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Latest Research

AIS Physiology discipline conducts scientific research in partnership with National Sporting Organisations, Universities and other Sport Science and Sport Medicine disciplines, focussed on enhancing both individual and team sporting performance.

Research focus:

  • Establishing the physiological and performance demands of competition;
  • Monitoring training-induced changes in fitness and performance;
  • Assessing the acute and chronic effects of exercise and training on haematological, biochemical and immune systems;
  • Developing new methods and technologies for monitoring athletes in the laboratory and field;
  • Evaluating the effects of training, dietary and recovery interventions; and
  • Studying the effects of various environmental stresses including heat and altitude on performance.

Current or proposed areas of investigation:

  • Physiological characteristics of elite athletes involved in individual (e.g. cycling, swimming, rowing, track and field) and team sports (e.g. cricket, rugby union, soccer, basketball, water polo);
  • Effects of acute and chronic exercise on the function of the human immune system and the effects of illness on competitive performance;
  • Various mechanisms of cooling and performance enhancement when exercising in the heat;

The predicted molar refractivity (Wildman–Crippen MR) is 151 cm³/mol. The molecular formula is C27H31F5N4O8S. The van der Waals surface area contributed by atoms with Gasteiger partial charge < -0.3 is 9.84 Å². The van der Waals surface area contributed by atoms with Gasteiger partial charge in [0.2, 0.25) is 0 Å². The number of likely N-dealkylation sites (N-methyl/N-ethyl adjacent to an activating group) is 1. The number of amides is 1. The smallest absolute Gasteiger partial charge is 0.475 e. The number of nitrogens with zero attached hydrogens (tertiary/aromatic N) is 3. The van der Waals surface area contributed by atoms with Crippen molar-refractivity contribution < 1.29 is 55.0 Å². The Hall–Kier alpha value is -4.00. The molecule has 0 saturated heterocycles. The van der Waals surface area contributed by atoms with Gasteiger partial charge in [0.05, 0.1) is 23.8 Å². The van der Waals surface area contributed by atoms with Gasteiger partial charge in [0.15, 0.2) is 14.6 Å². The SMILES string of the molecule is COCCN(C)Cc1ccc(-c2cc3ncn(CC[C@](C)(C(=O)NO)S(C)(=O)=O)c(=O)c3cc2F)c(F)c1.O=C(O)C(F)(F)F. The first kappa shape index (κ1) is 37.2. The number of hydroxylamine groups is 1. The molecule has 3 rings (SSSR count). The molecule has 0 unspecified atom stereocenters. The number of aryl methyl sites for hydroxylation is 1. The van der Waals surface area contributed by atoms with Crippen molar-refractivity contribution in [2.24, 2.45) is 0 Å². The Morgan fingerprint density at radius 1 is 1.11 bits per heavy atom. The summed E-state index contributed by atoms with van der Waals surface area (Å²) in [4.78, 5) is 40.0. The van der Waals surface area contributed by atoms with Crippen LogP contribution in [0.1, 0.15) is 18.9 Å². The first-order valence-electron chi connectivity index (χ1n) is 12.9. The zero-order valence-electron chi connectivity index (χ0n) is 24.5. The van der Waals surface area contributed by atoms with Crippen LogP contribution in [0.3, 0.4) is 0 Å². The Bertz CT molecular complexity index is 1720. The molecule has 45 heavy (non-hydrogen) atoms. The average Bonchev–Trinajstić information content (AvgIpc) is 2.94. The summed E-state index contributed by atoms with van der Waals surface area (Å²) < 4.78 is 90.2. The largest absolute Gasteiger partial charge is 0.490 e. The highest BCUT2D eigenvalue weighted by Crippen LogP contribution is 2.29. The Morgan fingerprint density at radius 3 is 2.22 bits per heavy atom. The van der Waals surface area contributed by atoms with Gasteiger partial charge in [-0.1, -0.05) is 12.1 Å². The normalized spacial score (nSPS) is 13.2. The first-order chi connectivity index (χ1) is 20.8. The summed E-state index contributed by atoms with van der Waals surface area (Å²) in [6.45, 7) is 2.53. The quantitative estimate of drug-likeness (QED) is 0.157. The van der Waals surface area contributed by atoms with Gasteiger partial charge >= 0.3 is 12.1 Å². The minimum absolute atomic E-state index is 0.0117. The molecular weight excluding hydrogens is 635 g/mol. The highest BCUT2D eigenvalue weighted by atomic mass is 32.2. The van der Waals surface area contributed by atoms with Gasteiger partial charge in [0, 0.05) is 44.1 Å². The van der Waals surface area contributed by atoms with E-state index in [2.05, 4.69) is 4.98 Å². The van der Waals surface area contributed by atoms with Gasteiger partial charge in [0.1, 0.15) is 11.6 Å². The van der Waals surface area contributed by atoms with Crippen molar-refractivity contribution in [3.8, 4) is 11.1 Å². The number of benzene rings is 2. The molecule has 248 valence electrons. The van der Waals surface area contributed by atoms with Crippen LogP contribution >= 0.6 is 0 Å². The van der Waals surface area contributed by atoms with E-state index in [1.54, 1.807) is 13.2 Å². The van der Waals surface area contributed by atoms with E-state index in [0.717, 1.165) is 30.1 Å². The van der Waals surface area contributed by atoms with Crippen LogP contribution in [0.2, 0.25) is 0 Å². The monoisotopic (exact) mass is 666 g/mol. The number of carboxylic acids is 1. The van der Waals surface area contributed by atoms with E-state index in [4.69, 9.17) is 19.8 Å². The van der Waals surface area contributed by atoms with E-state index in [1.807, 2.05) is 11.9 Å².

• Recovery strategies for training and competition to limiting fatigue and maintain competitive performance;
  • Strategies to optimise performance through tapering and minimising the detraining effect during periods of reduced training;
  • Using simulated or terrestrial altitude to improve sea level performance;
  • Establishing references values for interpreting routine fitness tests for team and individual sports;
  • Strategies to optimise strength and power development in athletes;
  • Validating various methods of monitoring changes in body composition of elite athletes;
  • Training interventions to improve physiological capacities and performance of highly trained middle-distance runners; and
  • Development of miniature movement sensors to quantify patterns of activity in the field.
    Strategies for managing body mass changes in athletes in weight-restricted sports.

Further information:

More information on research undertaken in the sports physiology area, and research publications co-authored by AIS Physiology staff can be found at the Clearinghouse for Sport.

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